Participation in funeral rites is one of the most powerful and healing things we can do and witness when we lose someone we love. Individual participation can take the form of placing a note in the casket, sprinkling ashes on the sea or selecting music for the service. Community participation can take the form of a wake or a public procession. However, as this following excerpt from the 'Yorkshire Pudding' blog shows so eloquently, there is nothing quite like engaging in the hard physical work of digging out a place in the earth and carrying a loved one to their place of rest, or the timeless gift of sharing a word or song with family and friends at the grave. My heartfelt thanks to YP, for allowing me to share the beautiful story of his brother Paul’s burial in
. County Clare, Ireland
We buried him in an isolated rural cemetery that is known locally as "The Island" - probably because that little hummock of a hill was once surrounded by swampy ground. As is the tradition, only male family members carried the coffin. Feeling his weight on my right shoulder was a wonderful discomfort.
He had known each of the gravediggers. They had prepared a hole some five feet deep, snug against the limestone boundary wall with a huge pile of Clare soil beside it in what has been one of western
's driest years. Ireland
Ned Crosby, the priest, who also knew Paul personally, said the customary religious words by the grave. And then everybody applauded my dead brother. By the stunted hawthorn bush where an ancient chapel once stood, musicians played familiar tunes on fiddles, concertinas and pipes with Paul's daughter, Katie, accompanying on her wooden flute.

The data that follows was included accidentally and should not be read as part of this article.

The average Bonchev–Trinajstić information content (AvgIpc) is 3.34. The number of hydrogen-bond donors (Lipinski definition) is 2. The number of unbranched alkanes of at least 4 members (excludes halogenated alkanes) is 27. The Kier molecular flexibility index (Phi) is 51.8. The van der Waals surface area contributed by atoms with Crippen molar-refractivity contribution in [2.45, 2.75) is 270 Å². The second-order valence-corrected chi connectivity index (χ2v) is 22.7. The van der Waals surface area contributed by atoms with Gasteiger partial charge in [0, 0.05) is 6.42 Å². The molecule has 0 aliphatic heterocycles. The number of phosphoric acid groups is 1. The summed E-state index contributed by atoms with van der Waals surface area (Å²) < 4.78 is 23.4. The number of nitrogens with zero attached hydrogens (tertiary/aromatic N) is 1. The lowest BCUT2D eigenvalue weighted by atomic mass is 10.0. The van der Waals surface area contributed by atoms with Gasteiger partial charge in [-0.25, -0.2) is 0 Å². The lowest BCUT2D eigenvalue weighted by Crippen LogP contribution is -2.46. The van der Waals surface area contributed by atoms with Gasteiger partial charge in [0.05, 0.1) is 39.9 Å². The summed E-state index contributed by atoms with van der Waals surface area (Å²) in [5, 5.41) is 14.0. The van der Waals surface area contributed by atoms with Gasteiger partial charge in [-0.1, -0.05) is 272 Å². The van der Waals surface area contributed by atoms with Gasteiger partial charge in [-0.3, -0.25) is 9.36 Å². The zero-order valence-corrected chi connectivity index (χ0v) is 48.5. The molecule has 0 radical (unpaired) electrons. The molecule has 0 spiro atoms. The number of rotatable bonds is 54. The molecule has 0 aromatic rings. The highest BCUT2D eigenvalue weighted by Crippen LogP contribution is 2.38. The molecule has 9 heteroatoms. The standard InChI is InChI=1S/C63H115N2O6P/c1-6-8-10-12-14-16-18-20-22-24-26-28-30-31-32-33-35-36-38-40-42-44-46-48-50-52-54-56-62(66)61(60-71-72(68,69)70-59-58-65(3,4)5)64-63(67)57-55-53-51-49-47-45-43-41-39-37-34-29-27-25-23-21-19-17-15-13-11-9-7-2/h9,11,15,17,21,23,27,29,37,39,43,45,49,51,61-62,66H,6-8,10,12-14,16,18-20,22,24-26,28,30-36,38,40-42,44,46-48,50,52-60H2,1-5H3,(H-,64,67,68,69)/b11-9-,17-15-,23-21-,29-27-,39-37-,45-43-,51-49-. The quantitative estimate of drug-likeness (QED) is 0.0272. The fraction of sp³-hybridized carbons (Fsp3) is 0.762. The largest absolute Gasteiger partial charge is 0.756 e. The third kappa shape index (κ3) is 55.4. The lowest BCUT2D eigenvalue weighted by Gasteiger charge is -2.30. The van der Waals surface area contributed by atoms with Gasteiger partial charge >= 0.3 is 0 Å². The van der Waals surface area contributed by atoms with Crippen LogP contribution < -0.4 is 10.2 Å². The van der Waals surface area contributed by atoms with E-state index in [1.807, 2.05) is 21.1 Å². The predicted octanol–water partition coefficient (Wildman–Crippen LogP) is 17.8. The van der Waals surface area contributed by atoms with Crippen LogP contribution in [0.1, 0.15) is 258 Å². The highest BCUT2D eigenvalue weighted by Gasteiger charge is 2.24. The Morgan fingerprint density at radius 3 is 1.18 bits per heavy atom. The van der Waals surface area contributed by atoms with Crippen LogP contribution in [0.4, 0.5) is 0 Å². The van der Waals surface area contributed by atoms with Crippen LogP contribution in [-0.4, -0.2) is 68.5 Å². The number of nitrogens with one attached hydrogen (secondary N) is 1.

All was quiet and then an old friend called Michael stood on a rock with his chin raised slightly to the sky and with great passion recited in Irish Gaelic a famous poem called "Pearse's Lament". Roughly translated, it begins:-
Grief on the death, it has blackened my heart:
lt has snatched my love and left me desolate,
Without friend or companion under the roof of my house
But this sorrow in the midst of me, and I keening.
As I walked the mountain in the evening
The birds spoke to me sorrowfully,
The sweet snipe spoke and the voiceful curlew
Relating to me that my darling was dead.
At the end Michael wove in some few Spanish words which connected
's freedom struggle with the battles of Spanish republicans before the second world war - "Viva la quinta brigada! No passaran! Adelante!" Ireland
People began to drift away. Some stood amongst the graves exchanging thoughts about Paul. I took a handful of earth from the pile and threw it on top of his coffin. Soon the gravediggers removed the flowers and began their timeless task, quietly filling in the hole where Paul will rest forever - well not really Paul but his human remains - that same wax model I reflected on in "Hands".
It was the best of days and the worst of days. Has there ever been a more beautiful funeral? I doubt it. I was filled with pride for my lost brother who was so loved by the people of Clare - the old and the young, rich and poor, intellectual and moronic, pub landlords and priests. Although he was only sixty two, he lived his life to the full with such goodness in his soul. By far, I am not the only one who will never forget him.
All photos and text used by permission. For more wonderful Yorkshire Pudding, visit the blog at http://beefgravy.blogspot.com/